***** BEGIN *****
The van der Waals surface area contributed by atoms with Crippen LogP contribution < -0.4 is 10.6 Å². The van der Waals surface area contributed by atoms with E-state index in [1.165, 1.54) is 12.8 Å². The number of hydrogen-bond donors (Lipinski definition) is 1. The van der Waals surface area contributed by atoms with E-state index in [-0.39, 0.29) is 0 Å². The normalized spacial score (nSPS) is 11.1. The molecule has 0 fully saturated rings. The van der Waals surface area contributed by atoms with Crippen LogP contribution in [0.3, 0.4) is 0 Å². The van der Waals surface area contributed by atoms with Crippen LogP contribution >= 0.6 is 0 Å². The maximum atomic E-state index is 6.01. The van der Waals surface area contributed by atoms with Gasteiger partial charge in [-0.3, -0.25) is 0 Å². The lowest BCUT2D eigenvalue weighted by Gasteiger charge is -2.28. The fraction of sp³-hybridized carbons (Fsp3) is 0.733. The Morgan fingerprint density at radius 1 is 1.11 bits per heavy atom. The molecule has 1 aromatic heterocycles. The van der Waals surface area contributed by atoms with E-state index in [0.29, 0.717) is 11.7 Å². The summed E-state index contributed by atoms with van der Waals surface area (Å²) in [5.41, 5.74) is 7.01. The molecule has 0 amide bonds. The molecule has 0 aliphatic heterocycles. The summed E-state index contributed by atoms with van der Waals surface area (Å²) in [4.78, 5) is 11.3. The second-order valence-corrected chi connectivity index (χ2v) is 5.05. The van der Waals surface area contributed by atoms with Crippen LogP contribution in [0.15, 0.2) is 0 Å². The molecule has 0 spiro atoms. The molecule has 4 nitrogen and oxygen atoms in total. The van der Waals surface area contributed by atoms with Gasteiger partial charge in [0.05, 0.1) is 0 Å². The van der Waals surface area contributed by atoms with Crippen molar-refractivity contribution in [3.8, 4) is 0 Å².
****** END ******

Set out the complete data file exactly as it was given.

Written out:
The van der Waals surface area contributed by atoms with Crippen LogP contribution < -0.4 is 10.6 Å². The van der Waals surface area contributed by atoms with E-state index in [1.165, 1.54) is 12.8 Å². The number of hydrogen-bond donors (Lipinski definition) is 1. The van der Waals surface area contributed by atoms with E-state index in [-0.39, 0.29) is 0 Å². The normalized spacial score (nSPS) is 11.1. The molecule has 0 fully saturated rings. The van der Waals surface area contributed by atoms with Crippen LogP contribution in [0.3, 0.4) is 0 Å². The van der Waals surface area contributed by atoms with Crippen LogP contribution >= 0.6 is 0 Å². The maximum atomic E-state index is 6.01. The van der Waals surface area contributed by atoms with Gasteiger partial charge in [-0.3, -0.25) is 0 Å². The lowest BCUT2D eigenvalue weighted by Gasteiger charge is -2.28. The fraction of sp³-hybridized carbons (Fsp3) is 0.733. The Morgan fingerprint density at radius 1 is 1.11 bits per heavy atom. The molecule has 1 aromatic heterocycles. The van der Waals surface area contributed by atoms with E-state index in [0.29, 0.717) is 11.7 Å². The summed E-state index contributed by atoms with van der Waals surface area (Å²) in [5.41, 5.74) is 7.01. The molecule has 0 amide bonds. The molecule has 0 aliphatic heterocycles. The summed E-state index contributed by atoms with van der Waals surface area (Å²) in [4.78, 5) is 11.3. The second-order valence-corrected chi connectivity index (χ2v) is 5.05. The van der Waals surface area contributed by atoms with Crippen LogP contribution in [0.15, 0.2) is 0 Å². The molecule has 0 spiro atoms. The molecule has 4 nitrogen and oxygen atoms in total. The van der Waals surface area contributed by atoms with Gasteiger partial charge in [0.05, 0.1) is 0 Å². The van der Waals surface area contributed by atoms with Crippen molar-refractivity contribution in [3.8, 4) is 0 Å².